If you’ve been following the news you’ve probably heard or read the NY Times piece on Amazon’s workplace culture. If you’ve followed Amazon over the years you’ve probably read about the working conditions in some of their factories. While we all may have differing opinions on the depth and breadth of these claims (see past employee accounts such as this, this and this) I think anyone with a heart probably cringed hearing about a company that would tolerate such issues. If after reading the article, you asked yourself, “Why would anyone want to work there?” you probably weren’t alone.
The reality is that many people do want to work there, especially many MBA students. Amazon has been consistently ranked as one of the most desirable companies amongst MBA students, butting heads with the likes of the consulting firms, investment banks and blue chip tech firms such as Google and Apple. Similarly, as Poets and Quants points out they have ramped up their hiring of MBA students and graduates to a significant level. The University of Michigan (Ross) sent 27 students there, INSEAD sent 39, and a handful of my own classmates made the jump to the world’s largest retailer.
As an MBA student, you’ll be evaluating and interviewing with companies in the recruiting process. You’ll be analyzing and reviewing organizations in the classroom. And in the future, you might even be responsible for hiring, managing, and contributing to the company culture. What is important about the NY Times Amazon story is not that it took down Amazon (the allegations and claims in the story are not new) but perhaps the issues that it brought to light.
Great things require great sacrifice – There are a lot of reasons why working at Amazon could be a great opportunity for your career. It’s a major retailer, touches millions of people, and has a central role in the world of business and commerce. Working for Amazon could give you the opportunity to be a part of something transformational and impactful. These things however do not come free . There are thousands of people who have worked tirelessly to make Amazon what it is today. Everything at Amazon is done for the customer, and sacrifices are regularly made for customer happiness Furthermore, nothing comes without sacrifice. As the article detailed, people had to give up significant things in order to continue working at Amazon. So while working for a brand name company like an Amazon, Google, or consulting and investment banking firm can sound intriguing and prestigious it also comes with a price tag. The question for each individual is if they are willing to pay it.
Work-Life Balance is a personal issue – There are a lot of opinions on the concept of work-life balance. Furthermore, companies recently have been moving in the direction of providing additional benefits and perks to help their employees manage their personal lives. While having successful careers. While many of these perks are still too new to fully know their impact and benefit (no pun intended) one thing is clear – You’ll need to decide for yourself, and as to what work-life balance means to you, and how important it ranks in your life. Some industries are known for being tough for work-life balance (ex: consulting and banking) while others tend to be more friendly towards it. Furthermore, this issue may evolve for you over time, as you move from different stages in your life.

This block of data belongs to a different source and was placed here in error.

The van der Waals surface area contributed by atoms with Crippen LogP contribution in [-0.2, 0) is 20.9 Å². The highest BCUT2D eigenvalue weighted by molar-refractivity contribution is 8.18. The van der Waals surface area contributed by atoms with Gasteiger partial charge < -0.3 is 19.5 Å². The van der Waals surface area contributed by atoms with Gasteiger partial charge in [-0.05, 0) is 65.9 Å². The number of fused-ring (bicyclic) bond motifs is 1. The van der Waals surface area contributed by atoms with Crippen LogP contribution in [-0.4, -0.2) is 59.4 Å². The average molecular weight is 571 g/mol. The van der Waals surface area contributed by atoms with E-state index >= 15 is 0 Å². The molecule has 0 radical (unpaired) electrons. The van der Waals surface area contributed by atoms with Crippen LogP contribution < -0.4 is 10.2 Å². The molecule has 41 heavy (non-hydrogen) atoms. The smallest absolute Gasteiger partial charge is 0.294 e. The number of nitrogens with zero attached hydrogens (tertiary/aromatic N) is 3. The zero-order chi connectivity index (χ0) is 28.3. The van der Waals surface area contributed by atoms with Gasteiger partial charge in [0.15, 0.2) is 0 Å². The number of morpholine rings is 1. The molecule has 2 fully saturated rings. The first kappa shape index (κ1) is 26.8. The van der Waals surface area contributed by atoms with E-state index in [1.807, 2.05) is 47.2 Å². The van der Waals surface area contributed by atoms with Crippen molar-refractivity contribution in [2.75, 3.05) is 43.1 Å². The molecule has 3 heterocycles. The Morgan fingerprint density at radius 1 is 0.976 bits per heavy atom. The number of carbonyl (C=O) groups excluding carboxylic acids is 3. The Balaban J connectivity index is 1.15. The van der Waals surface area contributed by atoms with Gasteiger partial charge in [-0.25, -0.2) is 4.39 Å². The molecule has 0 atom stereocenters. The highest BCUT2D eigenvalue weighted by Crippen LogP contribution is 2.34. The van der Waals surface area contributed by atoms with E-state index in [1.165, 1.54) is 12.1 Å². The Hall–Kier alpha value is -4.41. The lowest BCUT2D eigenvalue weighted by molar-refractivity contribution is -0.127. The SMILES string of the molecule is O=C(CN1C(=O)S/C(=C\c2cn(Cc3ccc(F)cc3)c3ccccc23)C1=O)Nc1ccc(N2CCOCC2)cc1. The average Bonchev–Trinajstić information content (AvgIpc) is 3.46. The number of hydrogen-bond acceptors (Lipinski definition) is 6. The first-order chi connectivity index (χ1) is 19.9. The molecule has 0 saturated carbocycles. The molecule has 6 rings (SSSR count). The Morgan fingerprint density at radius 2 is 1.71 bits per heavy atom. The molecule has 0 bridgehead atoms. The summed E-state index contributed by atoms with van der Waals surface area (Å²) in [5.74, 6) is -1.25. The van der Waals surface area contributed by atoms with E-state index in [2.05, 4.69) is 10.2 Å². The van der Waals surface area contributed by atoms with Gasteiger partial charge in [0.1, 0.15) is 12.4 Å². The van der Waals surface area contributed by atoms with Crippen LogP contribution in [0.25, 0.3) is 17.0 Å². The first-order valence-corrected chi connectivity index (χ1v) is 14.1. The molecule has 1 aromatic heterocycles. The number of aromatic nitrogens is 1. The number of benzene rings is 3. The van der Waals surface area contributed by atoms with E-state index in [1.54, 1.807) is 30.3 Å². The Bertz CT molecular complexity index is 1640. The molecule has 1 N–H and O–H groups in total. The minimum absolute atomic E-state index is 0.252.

One person doesn’t represent a company, and a company doesn’t represent one person – The NY Times did a good job of finding people who had horrific experiences at Amazon. Meanwhile, Nick Ciubotariu, the Amazon employee who penned his rebuttal to the NY Times couldn’t seem to believe that this could occur within the walls of the exact same organization. It’s important to remember that one person doesn’t represent a company, and a company is not representative of one person. They are also not mutually exclusive – in a company of 180,000, its highly probable that there are thousands of people who like the company and thousands who don’t. What it does mean is that the group, team or pod that you are in can make a big difference of whether or not you’ll have a good experience, which makes things like networking, building relationships and working well with others even more critical.
Tech Firms are not all fun and games – In some ways, tech firms have been glorified to be fun places where people can play all day, get great perks, do a little work and then walk home with millions of dollars. While some tech startups have done very well, the reality is that many startups fail or never take off. Furthermore, the tech startups that do become successful (Amazon is sometimes referred to as the biggest tech startup) behind the glamour and press is a significant amount of blood, sweat and tears. Building a company from the ground up is hard work, and while its great to hear about the successes and positive news we sometimes forget about the pitfalls, failures and darker side of the struggle.
While the NY Times story is about Amazon, it’s reasonable to believe that these things happen at other companies, particularly, ones that hire elite white collar workers (i.e – companies that hire MBAs) While many will debate about whether Amazon is right or wrong in its ways, what’s important for MBA students, future business leaders, and entrepreneurs is thinking about the type of workplace culture they want to enter and what company will enable them to maximize their goals and priorities. For some, Amazon might be the place, for others, it won’t be, but the important lesson here is knowing what you want out of a job and a company and what you’re willing to sacrifice in order to get what you want.